This week, my department was working on the frames of the water heater doors for Winnebagos. The frames were punched out of metal sheets on the other side of the plant, on a press that sent up sparks and made a bang! sound. Then the frames were hung on a conveyor line and sent up through a hole in the wall into the paint department. They came out powder-coated and ready to be wrapped in foam tape. That's what we did: pick up a strip of foam tape and a metal frame, peel the backing off of the tape, and wrap it around the outside of the frame. Then we put the frame down on a pallet, picked up another frame and strip of tape, and did it again. And again, and again, and again.
The edges of the frames were sharp. Midway through the workday, I discarded my shredded cut-proof gloves and put on a new pair. There were boxes of Band-Aids that I raided to patch the deeper slashes on my hands. At the end of the day, bleeding and aching and panting, clothing stiff with sweat, I staggered out to my mother's car. I cried partway home. I peeled off my overalls and T-shirt and fell into bed. When my mother shook me awake, it was time to put on the freshly washed and dried overalls and T-shirt and get back into the car. My grandmother called the house that day and insisted that I quit. I refused.
On the third day, my grandmother called the house again. I didn't quit. I wrapped the metal doors and wished for death. I went into the bathroom, sat down on the toilet, and discovered that my legs wouldn't stand up again. I refilled my water bottle over and over. I tried to tune out the guy who gyrated his hips and chanted, "I like it! I love it! I want some more of it!" every time we emptied a pallet of frames.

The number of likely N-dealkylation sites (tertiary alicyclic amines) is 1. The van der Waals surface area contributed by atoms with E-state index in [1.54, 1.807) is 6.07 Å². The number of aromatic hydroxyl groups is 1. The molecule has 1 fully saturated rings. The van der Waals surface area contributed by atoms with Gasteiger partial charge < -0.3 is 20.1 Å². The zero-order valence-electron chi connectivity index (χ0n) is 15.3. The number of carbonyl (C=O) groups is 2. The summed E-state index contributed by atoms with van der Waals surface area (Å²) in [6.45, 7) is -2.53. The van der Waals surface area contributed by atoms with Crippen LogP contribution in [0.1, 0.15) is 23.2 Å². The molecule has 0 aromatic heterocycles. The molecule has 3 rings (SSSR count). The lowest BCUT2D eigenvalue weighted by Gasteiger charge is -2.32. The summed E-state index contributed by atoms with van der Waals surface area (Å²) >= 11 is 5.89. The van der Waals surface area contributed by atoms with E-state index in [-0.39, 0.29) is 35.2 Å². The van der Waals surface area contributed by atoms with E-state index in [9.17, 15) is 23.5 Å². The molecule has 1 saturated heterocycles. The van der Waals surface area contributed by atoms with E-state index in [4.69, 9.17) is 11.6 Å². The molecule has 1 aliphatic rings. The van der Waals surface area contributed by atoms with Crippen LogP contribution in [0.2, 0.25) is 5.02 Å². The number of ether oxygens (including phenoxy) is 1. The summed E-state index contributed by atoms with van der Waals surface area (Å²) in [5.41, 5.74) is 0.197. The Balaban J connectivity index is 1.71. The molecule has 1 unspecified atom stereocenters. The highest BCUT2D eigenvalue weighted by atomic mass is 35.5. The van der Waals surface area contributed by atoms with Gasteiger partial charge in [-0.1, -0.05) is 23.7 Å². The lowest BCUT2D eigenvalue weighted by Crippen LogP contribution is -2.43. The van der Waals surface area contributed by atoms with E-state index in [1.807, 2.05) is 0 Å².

On the fourth day, my grandmother called again. My mother told me I was quitting whether I liked it or not. She called the job agency. They required only two days notice.
On day four, I assembled latches for the water heater doors. This was more difficult but involved no lacerations. There were four pieces to the latches. I plucked a washer, a spring, a connector piece, and a little plastic toggle from bins and jammed them together through the metal frame. The like it, love it, want it guy was nervous. His 90 days were almost up. He didn't know where he'd work after Suburban laid him off.
On day five, I was assigned to the conveyor hooks that took the frames into the paint department. As the painted frames returned through another hole in the wall, I unhooked them and stacked them onto pallets. The hooks moved a little faster than I did. I fell behind and eventually was jumping to try to reach the frames before they disappeared up into the wall a second time. A young man working a second conveyor belt took pity on the awkward geek. He snatched all of the frames off of his hooks, snatched all of mine down, and got back to his own hooks in time to keep pace with the traveling frames, all without a word of criticism. This process repeated every five minutes for the entirety of the day.